Thirty-some years ago, New York’s jazz vanguard was dominated by blustery saxophonists modeled on Ayler and Coltrane. Then a new saxophone style from Chicago hit free jazz like a missile. Roscoe Mitchell and Anthony Braxton’s staccato articulation and leaping wide intervals soon became a signature sound of the Association for the Advancement of Creative Musicians, the co-op that nurtured them, and from there went on to influence wind players around the world. But few have turned it to such good advantage as current AACM member and tenor saxist David Boykin, who brings back some of the style’s initial crackle. Partly it’s because he has the smarts not to follow the template too closely: some old AACM groups threw out the rhythm section, but on the title track to 47th Street Ghost (Dreamtime), his imminent CD with his quintet Expanse, he runs his bobbing zigzags over the prize trio of pianist Jim Baker, firecracker drummer Isaiah Spencer, and driving and deep-toned bassist Josh Abrams. AACM bands often find room for neglected instrumental colors, and in this respect Boykin’s true to form, sharing the front line with Nicole Mitchell, one of those rare folks who inspire hope for the jazz flute. With her sliding low intervals and piercing upper-register attack she sounds doleful and birdlike by turns, and she lays off the Rahsaan/Jethro Tull shrieks. The piston-driven melody “Jiffy Pop” and the flute and bass clarinet timbres on “Antimatter” recall early-60s modernist Eric Dolphy, the New York-based player who anticipated the AACM with his own leaping angular lines, fresh tone colors, and good rhythm section. But Boykin’s backing trio plays its own modern games with time, pulling against or leaning into the beat for yet more expansive thrills. At these engagements the regular lineup will be joined by Kevin Nabors on tenor sax and Aaron Getsug on baritone. Wednesday, January 9, 10 PM, Empty Bottle, 1035 N. Western; 773-276-3600. Friday, January 11, 9:30 PM, Velvet Lounge, 21281/2 S. Indiana; 312-791-9050.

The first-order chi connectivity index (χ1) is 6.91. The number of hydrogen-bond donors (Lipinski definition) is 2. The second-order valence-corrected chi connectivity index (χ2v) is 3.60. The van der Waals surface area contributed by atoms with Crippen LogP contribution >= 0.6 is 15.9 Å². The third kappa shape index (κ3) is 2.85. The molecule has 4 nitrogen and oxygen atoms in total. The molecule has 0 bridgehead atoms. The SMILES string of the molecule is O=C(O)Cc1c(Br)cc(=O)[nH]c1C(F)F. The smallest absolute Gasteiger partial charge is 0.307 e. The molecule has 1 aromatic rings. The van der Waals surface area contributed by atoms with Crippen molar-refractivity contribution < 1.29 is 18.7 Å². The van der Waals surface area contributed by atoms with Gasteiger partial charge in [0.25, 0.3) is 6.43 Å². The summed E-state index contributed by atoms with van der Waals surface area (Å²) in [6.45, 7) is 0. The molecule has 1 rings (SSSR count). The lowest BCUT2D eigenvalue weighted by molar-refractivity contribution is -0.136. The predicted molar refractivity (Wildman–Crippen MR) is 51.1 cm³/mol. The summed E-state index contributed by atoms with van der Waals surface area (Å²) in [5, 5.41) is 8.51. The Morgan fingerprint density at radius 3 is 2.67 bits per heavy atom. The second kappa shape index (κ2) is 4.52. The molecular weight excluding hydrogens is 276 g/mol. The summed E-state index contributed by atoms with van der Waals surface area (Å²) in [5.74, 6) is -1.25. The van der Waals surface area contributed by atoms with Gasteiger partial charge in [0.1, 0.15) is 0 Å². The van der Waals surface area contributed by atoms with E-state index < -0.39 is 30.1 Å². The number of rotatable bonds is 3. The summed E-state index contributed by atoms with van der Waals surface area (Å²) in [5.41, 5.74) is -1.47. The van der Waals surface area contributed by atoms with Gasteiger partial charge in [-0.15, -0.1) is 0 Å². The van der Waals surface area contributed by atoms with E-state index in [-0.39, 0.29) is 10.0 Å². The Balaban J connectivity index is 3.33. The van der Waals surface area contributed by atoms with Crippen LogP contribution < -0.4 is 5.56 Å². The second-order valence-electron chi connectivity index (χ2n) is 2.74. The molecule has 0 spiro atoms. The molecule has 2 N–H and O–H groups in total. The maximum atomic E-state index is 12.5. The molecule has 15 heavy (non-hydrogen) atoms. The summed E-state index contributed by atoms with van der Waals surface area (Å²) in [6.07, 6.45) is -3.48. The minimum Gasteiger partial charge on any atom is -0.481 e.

Art accompanying story in printed newspaper (not available in this archive): photo/Michael Jackson.